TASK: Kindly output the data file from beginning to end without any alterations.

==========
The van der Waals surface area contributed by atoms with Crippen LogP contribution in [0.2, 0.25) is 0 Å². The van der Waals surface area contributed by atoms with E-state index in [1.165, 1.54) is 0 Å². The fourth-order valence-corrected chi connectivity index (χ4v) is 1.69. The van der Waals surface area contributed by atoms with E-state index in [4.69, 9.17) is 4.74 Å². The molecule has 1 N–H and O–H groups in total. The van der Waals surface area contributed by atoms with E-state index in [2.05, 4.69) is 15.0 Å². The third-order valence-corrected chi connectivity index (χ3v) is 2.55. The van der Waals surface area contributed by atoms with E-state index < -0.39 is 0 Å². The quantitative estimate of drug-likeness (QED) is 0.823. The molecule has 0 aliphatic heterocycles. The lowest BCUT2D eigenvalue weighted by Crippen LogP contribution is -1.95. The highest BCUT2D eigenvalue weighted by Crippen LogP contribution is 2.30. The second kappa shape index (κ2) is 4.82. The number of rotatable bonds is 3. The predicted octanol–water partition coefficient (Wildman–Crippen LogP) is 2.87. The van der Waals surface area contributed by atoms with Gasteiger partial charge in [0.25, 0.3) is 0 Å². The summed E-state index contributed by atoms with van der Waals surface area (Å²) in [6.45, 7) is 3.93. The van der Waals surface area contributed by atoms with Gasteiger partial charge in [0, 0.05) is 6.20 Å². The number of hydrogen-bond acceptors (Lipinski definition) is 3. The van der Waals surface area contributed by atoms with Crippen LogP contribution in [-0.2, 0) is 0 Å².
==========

The van der Waals surface area contributed by atoms with Crippen LogP contribution in [0.2, 0.25) is 0 Å². The van der Waals surface area contributed by atoms with E-state index in [1.165, 1.54) is 0 Å². The fourth-order valence-corrected chi connectivity index (χ4v) is 1.69. The van der Waals surface area contributed by atoms with E-state index in [4.69, 9.17) is 4.74 Å². The molecule has 1 N–H and O–H groups in total. The van der Waals surface area contributed by atoms with E-state index in [2.05, 4.69) is 15.0 Å². The third-order valence-corrected chi connectivity index (χ3v) is 2.55. The van der Waals surface area contributed by atoms with E-state index < -0.39 is 0 Å². The quantitative estimate of drug-likeness (QED) is 0.823. The molecule has 0 aliphatic heterocycles. The lowest BCUT2D eigenvalue weighted by Crippen LogP contribution is -1.95. The highest BCUT2D eigenvalue weighted by Crippen LogP contribution is 2.30. The second kappa shape index (κ2) is 4.82. The number of rotatable bonds is 3. The predicted octanol–water partition coefficient (Wildman–Crippen LogP) is 2.87. The van der Waals surface area contributed by atoms with Gasteiger partial charge in [0.25, 0.3) is 0 Å². The summed E-state index contributed by atoms with van der Waals surface area (Å²) in [6.45, 7) is 3.93. The van der Waals surface area contributed by atoms with Gasteiger partial charge in [0, 0.05) is 6.20 Å². The number of hydrogen-bond acceptors (Lipinski definition) is 3. The van der Waals surface area contributed by atoms with Crippen LogP contribution in [-0.2, 0) is 0 Å².